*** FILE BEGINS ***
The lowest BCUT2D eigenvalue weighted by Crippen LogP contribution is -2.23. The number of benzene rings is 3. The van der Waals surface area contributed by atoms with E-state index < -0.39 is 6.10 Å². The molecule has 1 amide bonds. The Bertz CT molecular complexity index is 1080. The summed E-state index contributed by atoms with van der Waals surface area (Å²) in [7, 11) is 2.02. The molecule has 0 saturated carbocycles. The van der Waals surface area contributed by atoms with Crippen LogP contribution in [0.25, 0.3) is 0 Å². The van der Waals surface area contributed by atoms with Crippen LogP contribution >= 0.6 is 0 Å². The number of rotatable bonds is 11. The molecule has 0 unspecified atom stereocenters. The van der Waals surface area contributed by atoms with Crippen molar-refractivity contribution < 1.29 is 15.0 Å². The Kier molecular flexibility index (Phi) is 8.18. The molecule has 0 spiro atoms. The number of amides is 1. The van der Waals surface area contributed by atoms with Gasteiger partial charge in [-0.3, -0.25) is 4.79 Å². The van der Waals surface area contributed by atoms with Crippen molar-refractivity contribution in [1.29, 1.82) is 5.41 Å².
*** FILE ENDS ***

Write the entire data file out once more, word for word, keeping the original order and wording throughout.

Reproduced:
The lowest BCUT2D eigenvalue weighted by Crippen LogP contribution is -2.23. The number of benzene rings is 3. The van der Waals surface area contributed by atoms with E-state index < -0.39 is 6.10 Å². The molecule has 1 amide bonds. The Bertz CT molecular complexity index is 1080. The summed E-state index contributed by atoms with van der Waals surface area (Å²) in [7, 11) is 2.02. The molecule has 0 saturated carbocycles. The van der Waals surface area contributed by atoms with Crippen LogP contribution in [0.25, 0.3) is 0 Å². The van der Waals surface area contributed by atoms with Crippen LogP contribution >= 0.6 is 0 Å². The number of rotatable bonds is 11. The molecule has 0 unspecified atom stereocenters. The van der Waals surface area contributed by atoms with Crippen molar-refractivity contribution < 1.29 is 15.0 Å². The Kier molecular flexibility index (Phi) is 8.18. The molecule has 0 spiro atoms. The number of amides is 1. The van der Waals surface area contributed by atoms with Gasteiger partial charge in [-0.3, -0.25) is 4.79 Å². The van der Waals surface area contributed by atoms with Crippen molar-refractivity contribution in [1.29, 1.82) is 5.41 Å².